Why do people keep attacking the 24 bus?
In the last month, a Sheffield bus route has been pelted with eggs, stones and even bricks
Last week, bus company First was forced to take an unusual and rather extreme step, placing a three-day “curfew” on the 24 bus through Manor, due to weeks of “repeated attacks”. From 6pm onwards, drivers were instructed to avoid a specific road or else, a First Bus spokesperson told The Tribune, they risked being pelted with eggs, stones and even bricks.
Victoria Munro’s investigation uncovered a group of teenagers at the heart of this disorder, who some local residents and business owners allege are racially abusive and often carrying weapons. At this point, you may not be feeling an overwhelming amount of sympathy for such a group. But is a curfew really the answer?
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🎤 On Saturday evening, the Showroom is hosting a celebration of 50 Years of Hip Hop. Expect to hear music dating from the genre’s inception — including legends like DJ Kool Herc, Grandmaster Flash and The Sugarhill Gang — from rap’s mainstream explosion in the 80s and 90s — with Public Enemy, N.W.A., the Wu-Tang Clan, Missy Elliott, and Tupac Shakur — and modern-day pioneers like Kendrick Lamar, Tyler the Creator and Cardi B.
🏮 As darkness falls on Saturday, Parkwood Springs will be lit by a procession of handmade lanterns and filled with the sound of samba music for the Parkwood Springs Lantern Procession. Beginning at Cooks Wood Road, the procession will set off through the woods to the viewpoint, led by the Sheffield Samba Band. Food and other stalls will be open from 4.30pm, and the procession will set off at 5.45pm. It is expected to finish at about 7pm.
🌱 On Sunday, 15 October, Pollen Inner-City Flower Market returns to Grey to Green in Castlegate for their monthly celebration of all things botanical (10am-4pm). As well as lots of plants, expect street food, drink and live music. The last Quayside Market of the year will also take place at Victoria Quays on Saturday between 12-9pm. Food this month comes from Dirty Chicken and Pellizco, while drinks will be provided by True Loves and the Dorothy Pax.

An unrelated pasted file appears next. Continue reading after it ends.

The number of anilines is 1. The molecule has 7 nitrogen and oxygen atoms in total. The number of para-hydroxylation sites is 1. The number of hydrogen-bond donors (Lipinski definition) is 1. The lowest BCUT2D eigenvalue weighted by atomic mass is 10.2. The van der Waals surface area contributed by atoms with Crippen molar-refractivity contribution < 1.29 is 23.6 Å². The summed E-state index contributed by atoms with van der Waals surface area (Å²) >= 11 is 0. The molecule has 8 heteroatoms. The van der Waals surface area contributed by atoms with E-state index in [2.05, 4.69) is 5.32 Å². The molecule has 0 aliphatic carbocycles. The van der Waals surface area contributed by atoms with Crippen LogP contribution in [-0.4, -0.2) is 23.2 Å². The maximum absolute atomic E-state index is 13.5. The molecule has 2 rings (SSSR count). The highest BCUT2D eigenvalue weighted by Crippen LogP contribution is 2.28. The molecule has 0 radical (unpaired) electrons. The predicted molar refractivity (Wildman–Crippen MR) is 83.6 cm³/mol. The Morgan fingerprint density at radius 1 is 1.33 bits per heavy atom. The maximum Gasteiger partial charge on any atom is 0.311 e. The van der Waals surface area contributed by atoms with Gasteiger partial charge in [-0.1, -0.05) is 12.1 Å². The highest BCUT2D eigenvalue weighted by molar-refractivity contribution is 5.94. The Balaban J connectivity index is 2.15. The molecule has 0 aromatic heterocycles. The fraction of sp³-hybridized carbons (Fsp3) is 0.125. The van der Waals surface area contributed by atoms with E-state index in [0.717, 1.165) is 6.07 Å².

Why do people keep attacking the 24 bus?
By Victoria Munro
Spend enough time living in a so-called “bad area” and, when something bad happens, you’ll stop bothering to wonder why. Take Manor, a sprawling “garden city” housing estate to the east of Sheffield, originally built in the 1930s to reduce overcrowding in the city. In 1995, the Labour MP Roy Hattersley, who grew up in Sheffield, described it as “the worst estate in Britain”. Twenty years later, data compiled by the council showed Manor Castle was the most deprived ward in Sheffield, with a median household income of less than £20,000.
This is probably why there was little surprise last week, when bus company First announced it was placing a three-day “curfew” on a section of the 24 route that runs through Manor. From 6pm, drivers were instructed to avoid Castlebeck Avenue — for their own safety, and the safety of passengers. A spokesperson for First Bus in South Yorkshire told The Tribune that, over the previous four weeks, buses travelling along this road had been attacked with eggs, stones and even bricks. “We don’t want anyone injured through these mindless acts of vandalism,” they said, although thankfully no drivers or passengers have been harmed so far.
According to residents, this is not a new problem. Sally Gouldthorpe, a 29-year-old I met at the bus stop, said drivers are becoming so nervous about driving through Manor that she had been on multiple 24 buses in the last year that refused to go any further than Manor Park, instead forcing all their passengers off and heading straight back into town. She believes the temporary curfew was a measure First Bus introduced to appease them. “In my opinion, they collectively got together and said no to coming this way because people were attacking them.”
If true, they did so without the help of their union — a spokesperson from the local branch of Unite told me he had no knowledge of the issue. First Bus’ spokesperson insisted the decision was made “solely to protect our drivers and people travelling on buses,” adding that they were working with police to identify those involved.
But why would anyone attack a bus? And how do you convince them to stop? With these questions in mind I boarded the 24 to Castlebeck Avenue — once they started running again — in order to chat to locals.
Almost everyone I speak to in Manor is aware that local teenagers are behind what First describes as “repeated attacks” on its buses. They like to congregate in the carpark of the Lidl, which overlooks the bus route, hurl things and then run into the nearby woods. If that doesn’t appeal, they run riot in the Lidl itself, or else stand outside a short row of mostly shuttered shops nearby and smash bottles for fun. Multiple people I meet hold their hands about 12 inches apart to demonstrate the size of the knives they’ve seen kids pull out, knives as long as the kid’s arm in some cases.
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